Indeed, supply and demand is undoubtedly a wonderful thing. But the fact is that the average consumer cares more about how they are going to feed their family on, in reality, a ever reducing budget, than whether chickens are lied to about what time of day it is. As Tescos put it, “No-one should feel guilty buying a chicken just because it is good value.”
    A vast majority of the population cannot afford the luxury of fair trade coffee or free range foods. For those that can, great. I hope that you and Marks & Spencer are very happy.

    Like

  5. Sadly, the majority of the population doesn’t watch Channel 4 or visit food blogs. The majority do shop in Tesco and the majority are price conscious.
    I am trying to take a balanced view of the whole debate – I don’t want the humble chicken to become a food for the rich, but neither do I want to see poultry farmers being screwed by the supermarkets. How can it be physically possible to farm, slaughter, pack, transport and sell a chicken for less than £2? The truth is, it can’t – and it’s certainly not a sustainable business model.
    If the likes of Tesco – who set the food agenda, much to the chagrin of food writers and broadcasters – continue in this vein, they will inevitably drive British farmers out of business and leave us with only imported and dubious meat from countries like Brazil.
    On a side-note, I have to object to the BBC 10:00 news article on this subject last night – they showed the inside of an intensive broiler shed and then did a piece to camera from a farmyard with hens scratching around. It was not a fair comparisson – the hens that were in the farm were layers, not broilers and it certainly didn’t look like a commercial farm to me (I’ve never seen a commercial free-range broiler in the same field as a cow…)

    Like

  6. Sadly, the majority of the population doesn’t watch Channel 4 or visit food blogs. The majority do shop in Tesco and the majority are price conscious.
    I am trying to take a balanced view of the whole debate – I don’t want the humble chicken to become a food for the rich, but neither do I want to see poultry farmers being screwed by the supermarkets. How can it be physically possible to farm, slaughter, pack, transport and sell a chicken for less than £2? The truth is, it can’t – and it’s certainly not a sustainable business model.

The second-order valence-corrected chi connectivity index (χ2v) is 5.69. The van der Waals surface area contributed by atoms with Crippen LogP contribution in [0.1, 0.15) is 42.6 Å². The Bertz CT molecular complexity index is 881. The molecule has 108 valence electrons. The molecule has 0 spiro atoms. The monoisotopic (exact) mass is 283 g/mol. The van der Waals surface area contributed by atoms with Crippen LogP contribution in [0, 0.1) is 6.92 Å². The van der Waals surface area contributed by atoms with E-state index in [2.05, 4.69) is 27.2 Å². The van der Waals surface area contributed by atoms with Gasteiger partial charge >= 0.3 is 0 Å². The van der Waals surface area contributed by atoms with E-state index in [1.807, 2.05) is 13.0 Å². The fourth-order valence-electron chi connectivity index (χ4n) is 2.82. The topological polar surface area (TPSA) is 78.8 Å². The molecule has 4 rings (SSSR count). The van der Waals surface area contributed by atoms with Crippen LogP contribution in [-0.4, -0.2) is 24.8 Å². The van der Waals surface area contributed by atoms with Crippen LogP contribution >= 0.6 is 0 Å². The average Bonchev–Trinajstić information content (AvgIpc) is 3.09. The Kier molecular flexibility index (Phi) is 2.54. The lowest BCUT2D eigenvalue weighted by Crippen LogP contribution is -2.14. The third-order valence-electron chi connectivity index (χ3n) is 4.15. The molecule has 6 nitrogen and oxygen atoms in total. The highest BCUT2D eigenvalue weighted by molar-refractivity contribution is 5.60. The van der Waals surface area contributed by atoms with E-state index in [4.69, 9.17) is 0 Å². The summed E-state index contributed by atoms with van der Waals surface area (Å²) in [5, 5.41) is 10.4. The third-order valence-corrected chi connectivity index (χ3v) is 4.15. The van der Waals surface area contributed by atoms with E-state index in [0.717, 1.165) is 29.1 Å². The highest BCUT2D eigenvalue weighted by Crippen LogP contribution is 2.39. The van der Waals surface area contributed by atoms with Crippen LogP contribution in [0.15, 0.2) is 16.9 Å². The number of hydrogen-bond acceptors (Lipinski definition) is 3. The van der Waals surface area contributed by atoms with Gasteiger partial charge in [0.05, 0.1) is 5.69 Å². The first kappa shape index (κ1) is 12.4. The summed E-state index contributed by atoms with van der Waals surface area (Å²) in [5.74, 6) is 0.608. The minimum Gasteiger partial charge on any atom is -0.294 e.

If the likes of Tesco – who set the food agenda, much to the chagrin of food writers and broadcasters – continue in this vein, they will inevitably drive British farmers out of business and leave us with only imported and dubious meat from countries like Brazil.
    On a side-note, I have to object to the BBC 10:00 news article on this subject last night – they showed the inside of an intensive broiler shed and then did a piece to camera from a farmyard with hens scratching around. It was not a fair comparisson – the hens that were in the farm were layers, not broilers and it certainly didn’t look like a commercial farm to me (I’ve never seen a commercial free-range broiler in the same field as a cow…)

    Like

  7. Most blokes I know, including myself, simply go to the supermarket to buy chicken. We go to the chicken section, pick up a pack that says chicken on it, and throw it in the trolley. Price, origin, grisly broiler shed or freerange doesn’t come into the decision making process. The only thing that matters is that I get “chicken” crossed off my list!

    Like

  8. Most blokes I know, including myself, simply go to the supermarket to buy chicken. We go to the chicken section, pick up a pack that says chicken on it, and throw it in the trolley. Price, origin, grisly broiler shed or freerange doesn’t come into the decision making process. The only thing that matters is that I get “chicken” crossed off my list!

    Like